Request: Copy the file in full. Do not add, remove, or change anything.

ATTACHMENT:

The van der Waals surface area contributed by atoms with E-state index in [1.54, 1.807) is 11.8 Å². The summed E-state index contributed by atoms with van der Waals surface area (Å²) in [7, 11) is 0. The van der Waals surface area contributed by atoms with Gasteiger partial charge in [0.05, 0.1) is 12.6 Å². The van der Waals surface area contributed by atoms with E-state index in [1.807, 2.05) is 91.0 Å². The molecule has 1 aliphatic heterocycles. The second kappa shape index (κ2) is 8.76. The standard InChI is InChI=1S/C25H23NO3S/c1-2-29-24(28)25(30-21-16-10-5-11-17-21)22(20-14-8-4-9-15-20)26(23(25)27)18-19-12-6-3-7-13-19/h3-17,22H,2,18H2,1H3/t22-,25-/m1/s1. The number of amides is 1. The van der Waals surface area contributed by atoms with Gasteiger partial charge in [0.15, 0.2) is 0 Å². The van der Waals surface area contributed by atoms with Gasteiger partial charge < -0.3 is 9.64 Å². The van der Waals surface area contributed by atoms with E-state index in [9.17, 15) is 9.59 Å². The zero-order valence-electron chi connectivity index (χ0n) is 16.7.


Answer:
The van der Waals surface area contributed by atoms with E-state index in [1.54, 1.807) is 11.8 Å². The summed E-state index contributed by atoms with van der Waals surface area (Å²) in [7, 11) is 0. The van der Waals surface area contributed by atoms with Gasteiger partial charge in [0.05, 0.1) is 12.6 Å². The van der Waals surface area contributed by atoms with E-state index in [1.807, 2.05) is 91.0 Å². The molecule has 1 aliphatic heterocycles. The second kappa shape index (κ2) is 8.76. The standard InChI is InChI=1S/C25H23NO3S/c1-2-29-24(28)25(30-21-16-10-5-11-17-21)22(20-14-8-4-9-15-20)26(23(25)27)18-19-12-6-3-7-13-19/h3-17,22H,2,18H2,1H3/t22-,25-/m1/s1. The number of amides is 1. The van der Waals surface area contributed by atoms with Gasteiger partial charge in [0.15, 0.2) is 0 Å². The van der Waals surface area contributed by atoms with Gasteiger partial charge < -0.3 is 9.64 Å². The van der Waals surface area contributed by atoms with E-state index in [9.17, 15) is 9.59 Å². The zero-order valence-electron chi connectivity index (χ0n) is 16.7.